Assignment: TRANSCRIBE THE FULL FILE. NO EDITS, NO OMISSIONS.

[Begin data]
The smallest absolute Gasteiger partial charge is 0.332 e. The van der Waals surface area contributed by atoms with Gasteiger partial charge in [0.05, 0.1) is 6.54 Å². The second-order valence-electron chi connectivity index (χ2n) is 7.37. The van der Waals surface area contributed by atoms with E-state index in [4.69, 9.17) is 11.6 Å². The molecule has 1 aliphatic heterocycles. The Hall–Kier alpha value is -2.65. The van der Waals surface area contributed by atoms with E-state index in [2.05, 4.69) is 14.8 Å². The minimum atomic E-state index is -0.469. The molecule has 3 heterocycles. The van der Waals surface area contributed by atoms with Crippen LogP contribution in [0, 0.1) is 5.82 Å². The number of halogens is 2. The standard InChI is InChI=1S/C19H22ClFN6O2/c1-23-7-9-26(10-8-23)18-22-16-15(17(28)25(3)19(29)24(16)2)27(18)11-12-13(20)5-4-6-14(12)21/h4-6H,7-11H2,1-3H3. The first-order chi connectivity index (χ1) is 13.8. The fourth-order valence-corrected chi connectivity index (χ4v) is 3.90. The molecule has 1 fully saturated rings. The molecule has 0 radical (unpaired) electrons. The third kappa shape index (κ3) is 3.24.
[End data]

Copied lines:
The smallest absolute Gasteiger partial charge is 0.332 e. The van der Waals surface area contributed by atoms with Gasteiger partial charge in [0.05, 0.1) is 6.54 Å². The second-order valence-electron chi connectivity index (χ2n) is 7.37. The van der Waals surface area contributed by atoms with E-state index in [4.69, 9.17) is 11.6 Å². The molecule has 1 aliphatic heterocycles. The Hall–Kier alpha value is -2.65. The van der Waals surface area contributed by atoms with E-state index in [2.05, 4.69) is 14.8 Å². The minimum atomic E-state index is -0.469. The molecule has 3 heterocycles. The van der Waals surface area contributed by atoms with Crippen LogP contribution in [0, 0.1) is 5.82 Å². The number of halogens is 2. The standard InChI is InChI=1S/C19H22ClFN6O2/c1-23-7-9-26(10-8-23)18-22-16-15(17(28)25(3)19(29)24(16)2)27(18)11-12-13(20)5-4-6-14(12)21/h4-6H,7-11H2,1-3H3. The first-order chi connectivity index (χ1) is 13.8. The fourth-order valence-corrected chi connectivity index (χ4v) is 3.90. The molecule has 1 fully saturated rings. The molecule has 0 radical (unpaired) electrons. The third kappa shape index (κ3) is 3.24.